View Article: PubMed Central - PubMed

Affiliation: Department of Genome Repair Dynamics, Radiation Biology Center, Kyoto University, Kyoto, Japan.

ABSTRACT
The embryonic brain is one of the tissues most vulnerable to ionizing radiation. In this study, we showed that ionizing radiation induces apoptosis in the neural progenitors of the mouse cerebral cortex, and that the surviving progenitor cells subsequently develop a considerable amount of supernumerary centrosomes. When mouse embryos at Day 13.5 were exposed to γ-rays, brains sizes were reduced markedly in a dose-dependent manner, and these size reductions persisted until birth. Immunostaining with caspase-3 antibodies showed that apoptosis occurred in 35% and 40% of neural progenitor cells at 4 h after exposure to 1 and 2 Gy, respectively, and this was accompanied by a disruption of the apical layer in which mitotic spindles were positioned in unirradiated mice. At 24 h after 1 Gy irradiation, the apoptotic cells were completely eliminated and proliferation was restored to a level similar to that of unirradiated cells, but numerous spindles were localized outside the apical layer. Similarly, abnormal cytokinesis, which included multipolar division and centrosome clustering, was observed in 19% and 24% of the surviving neural progenitor cells at 48 h after irradiation with 1 and 2 Gy, respectively. Because these cytokinesis aberrations derived from excess centrosomes result in growth delay and mitotic catastrophe-mediated cell elimination, our findings suggest that, in addition to apoptosis at an early stage of radiation exposure, radiation-induced centrosome overduplication could contribute to the depletion of neural progenitors and thereby lead to microcephaly.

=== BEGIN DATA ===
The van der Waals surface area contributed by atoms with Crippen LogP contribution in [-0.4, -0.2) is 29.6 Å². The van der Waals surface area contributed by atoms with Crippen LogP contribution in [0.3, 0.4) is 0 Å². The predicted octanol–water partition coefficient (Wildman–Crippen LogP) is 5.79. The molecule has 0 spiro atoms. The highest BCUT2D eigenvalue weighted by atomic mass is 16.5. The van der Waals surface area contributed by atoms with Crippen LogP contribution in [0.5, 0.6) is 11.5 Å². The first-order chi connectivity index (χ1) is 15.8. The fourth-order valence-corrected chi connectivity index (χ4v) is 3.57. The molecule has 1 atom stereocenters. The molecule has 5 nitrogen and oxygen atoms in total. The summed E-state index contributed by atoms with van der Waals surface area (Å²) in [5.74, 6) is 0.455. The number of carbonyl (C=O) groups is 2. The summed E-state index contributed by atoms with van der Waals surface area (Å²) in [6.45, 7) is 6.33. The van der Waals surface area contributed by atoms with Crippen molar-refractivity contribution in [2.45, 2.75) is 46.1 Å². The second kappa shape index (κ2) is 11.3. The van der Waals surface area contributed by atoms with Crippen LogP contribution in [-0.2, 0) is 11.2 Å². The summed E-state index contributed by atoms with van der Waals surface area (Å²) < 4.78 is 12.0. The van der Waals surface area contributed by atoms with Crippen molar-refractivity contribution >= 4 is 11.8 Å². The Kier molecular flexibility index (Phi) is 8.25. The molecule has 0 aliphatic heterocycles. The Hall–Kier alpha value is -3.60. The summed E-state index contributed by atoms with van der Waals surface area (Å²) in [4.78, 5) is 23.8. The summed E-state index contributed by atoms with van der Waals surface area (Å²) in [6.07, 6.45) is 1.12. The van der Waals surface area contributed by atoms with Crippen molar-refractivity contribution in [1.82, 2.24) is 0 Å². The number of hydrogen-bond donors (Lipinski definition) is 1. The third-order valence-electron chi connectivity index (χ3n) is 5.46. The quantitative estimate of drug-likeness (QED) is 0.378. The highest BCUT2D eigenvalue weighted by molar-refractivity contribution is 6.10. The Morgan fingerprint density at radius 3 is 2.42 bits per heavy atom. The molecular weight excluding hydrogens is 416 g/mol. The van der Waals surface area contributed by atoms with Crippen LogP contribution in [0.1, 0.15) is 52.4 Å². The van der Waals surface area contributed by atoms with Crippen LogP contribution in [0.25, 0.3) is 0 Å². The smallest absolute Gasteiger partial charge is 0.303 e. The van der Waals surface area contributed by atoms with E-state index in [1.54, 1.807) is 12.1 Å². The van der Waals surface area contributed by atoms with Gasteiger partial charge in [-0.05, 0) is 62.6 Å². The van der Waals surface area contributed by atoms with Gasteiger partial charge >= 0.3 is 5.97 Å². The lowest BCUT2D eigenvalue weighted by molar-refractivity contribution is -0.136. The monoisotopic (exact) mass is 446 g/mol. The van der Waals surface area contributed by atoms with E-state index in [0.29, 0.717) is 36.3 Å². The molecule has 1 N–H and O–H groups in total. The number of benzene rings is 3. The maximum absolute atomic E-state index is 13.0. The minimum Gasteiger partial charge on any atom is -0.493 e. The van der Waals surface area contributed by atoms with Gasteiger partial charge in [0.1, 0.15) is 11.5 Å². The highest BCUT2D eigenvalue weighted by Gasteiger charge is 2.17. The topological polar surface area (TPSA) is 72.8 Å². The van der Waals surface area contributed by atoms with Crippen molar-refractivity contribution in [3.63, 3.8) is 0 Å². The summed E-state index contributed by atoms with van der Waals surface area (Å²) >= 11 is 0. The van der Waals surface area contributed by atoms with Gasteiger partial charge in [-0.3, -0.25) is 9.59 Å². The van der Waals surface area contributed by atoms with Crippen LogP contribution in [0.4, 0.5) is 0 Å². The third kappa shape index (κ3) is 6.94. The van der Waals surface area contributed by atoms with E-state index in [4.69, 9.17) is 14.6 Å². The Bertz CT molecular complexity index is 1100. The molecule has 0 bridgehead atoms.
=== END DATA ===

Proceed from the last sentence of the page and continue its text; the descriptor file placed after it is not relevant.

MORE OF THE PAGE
No MeSH data available.


Related in: MedlinePlus